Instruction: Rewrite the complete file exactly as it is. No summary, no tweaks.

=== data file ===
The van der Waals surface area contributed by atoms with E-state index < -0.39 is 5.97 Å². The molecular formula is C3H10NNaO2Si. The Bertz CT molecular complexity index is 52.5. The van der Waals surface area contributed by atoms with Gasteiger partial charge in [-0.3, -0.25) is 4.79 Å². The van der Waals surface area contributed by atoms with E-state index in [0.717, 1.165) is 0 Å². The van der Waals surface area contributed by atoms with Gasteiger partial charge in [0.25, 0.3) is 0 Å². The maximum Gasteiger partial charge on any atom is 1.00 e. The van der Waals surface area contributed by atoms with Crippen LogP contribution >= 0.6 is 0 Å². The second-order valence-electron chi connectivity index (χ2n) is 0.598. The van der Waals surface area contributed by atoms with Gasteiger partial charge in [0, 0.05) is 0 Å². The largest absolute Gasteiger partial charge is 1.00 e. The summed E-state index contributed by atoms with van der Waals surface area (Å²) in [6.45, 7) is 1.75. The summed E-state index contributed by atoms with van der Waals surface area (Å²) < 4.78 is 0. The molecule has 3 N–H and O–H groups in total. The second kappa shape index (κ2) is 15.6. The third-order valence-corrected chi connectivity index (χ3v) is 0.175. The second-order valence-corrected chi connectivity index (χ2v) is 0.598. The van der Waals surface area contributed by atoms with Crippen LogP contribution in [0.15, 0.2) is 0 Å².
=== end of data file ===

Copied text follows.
The van der Waals surface area contributed by atoms with E-state index < -0.39 is 5.97 Å². The molecular formula is C3H10NNaO2Si. The Bertz CT molecular complexity index is 52.5. The van der Waals surface area contributed by atoms with Gasteiger partial charge in [-0.3, -0.25) is 4.79 Å². The van der Waals surface area contributed by atoms with E-state index in [0.717, 1.165) is 0 Å². The van der Waals surface area contributed by atoms with Gasteiger partial charge in [0.25, 0.3) is 0 Å². The maximum Gasteiger partial charge on any atom is 1.00 e. The van der Waals surface area contributed by atoms with Crippen LogP contribution >= 0.6 is 0 Å². The second-order valence-electron chi connectivity index (χ2n) is 0.598. The van der Waals surface area contributed by atoms with Gasteiger partial charge in [0, 0.05) is 0 Å². The largest absolute Gasteiger partial charge is 1.00 e. The summed E-state index contributed by atoms with van der Waals surface area (Å²) in [6.45, 7) is 1.75. The summed E-state index contributed by atoms with van der Waals surface area (Å²) < 4.78 is 0. The molecule has 3 N–H and O–H groups in total. The second kappa shape index (κ2) is 15.6. The third-order valence-corrected chi connectivity index (χ3v) is 0.175. The second-order valence-corrected chi connectivity index (χ2v) is 0.598. The van der Waals surface area contributed by atoms with Crippen LogP contribution in [0.15, 0.2) is 0 Å².